Within 24 hours of the Pope announcing his resignation, people were joking that he would now be called Ex-Benedict! Now that’s funny. Well, I thought it was funny, but would some Catholics find it disrespectful? I also smiled when reading Adrian Plass’s parody of the Toronto Blessing in which a congregation had to decide whether the Taiwanese Tickle was a move of God. Hilarious! Well, I thought it was, but would some Charismatics be insulted? At least I’m being balanced by offending two religious groups at once!
Much of our Australian humour is based on sarcasm, satire, and poking fun at people, but what are the ground rules for the Christian humorist? I’m assuming most Christians would not endorse humour that is vulgar, cruel, or steeped in Benny-Hill-style sexual innuendo. But where is the line between harmlessly making fun of someone and hurting them? When is satire a helpful way to confront people and when is it just plain mean? By now you’ve probably realised that this post is going to ask more questions than it answers, but I have an ulterior motive. I’m trying to work this out so that I do the right thing when I write humorous pieces. So here is my initial attempt at some guidelines.
· Avoid stereotyping groups of people (e.g., different ethnic or religious groups, mothers-in-law, blondes). Though if Rebel Wilson tells you the blonde was staring at the orange juice because it said “concentrate”, that’s okay.
· Use the “do unto others” test and ask yourself whether you would like it if someone told a similar joke about you or your loved ones.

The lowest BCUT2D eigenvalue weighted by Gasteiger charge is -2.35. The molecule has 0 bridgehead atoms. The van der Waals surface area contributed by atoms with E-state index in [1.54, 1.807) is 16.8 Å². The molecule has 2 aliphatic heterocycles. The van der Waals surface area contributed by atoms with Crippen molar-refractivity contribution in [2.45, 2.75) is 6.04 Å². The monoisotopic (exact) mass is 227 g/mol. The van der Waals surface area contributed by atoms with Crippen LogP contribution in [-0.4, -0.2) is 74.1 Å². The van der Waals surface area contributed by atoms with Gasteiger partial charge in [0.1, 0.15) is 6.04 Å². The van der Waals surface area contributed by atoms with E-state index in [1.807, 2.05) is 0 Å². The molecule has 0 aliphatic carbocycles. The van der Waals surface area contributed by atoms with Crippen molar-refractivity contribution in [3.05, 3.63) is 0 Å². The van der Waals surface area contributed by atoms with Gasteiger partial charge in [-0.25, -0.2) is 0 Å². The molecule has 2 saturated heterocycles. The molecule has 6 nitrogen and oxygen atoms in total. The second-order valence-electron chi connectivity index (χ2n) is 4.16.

· Consider the purpose of your humour. Is it purely to entertain and make people laugh? Are you satirising something to confront people about an important issue? Are you using humour to lighten a serious topic? All are valid, but understanding your motives may help you to decide whether certain jokes or anecdotes are appropriate in a given situation. Humour should never be used to “get back” at another person. Some topics may also be off limits depending on the audience. It was never going to be a good idea for The Chaser team to make fun of a charity that helps kids with cancer or for this year’s Academy Awards host to joke about dating violence.
· Be willing to make fun of your own foibles and struggles rather than just poking fun at others. Christian writers like Barbara Johnson and Karen Scalf Linamen do that so well. We identify with their quirks and problems and are more likely to listen to their underlying serious message. Before passing away from cancer in 2007, Barbara Johnson was known for bringing humour into the darkest of places, including the deaths of two of her sons and her own battle with cancer. Karen Scalf Linamen uses humour to teach valuable lessons for practical Christian living (most of which involve healthy doses of chocolate).
· Don’t be too precious. No matter how careful we are, there’ll always be someone who’s ready to take offense. Adrian Plass would call them the “Spot it and stop it” people. If we pander to them, we’ll be left with the bland “Christmas Cracker” type jokes that cause groans rather than smiles and I think God has a better sense of humour than that.
These thoughts are very much a work in progress. Do you agree with these guidelines? Would you add others? Where is the line? Meanwhile, back to my latest project. A blonde, Irish nun walks into a bar …
Nola Passmore is a freelance writer who has had more than 80 short pieces published in various magazines, journals, and anthologies (including true stories, devotions, poetry and short fiction). She has a passion for writing about what God has done in her life and encouraging others to do the same. (Some call it "nagging", but she calls it "encouragement").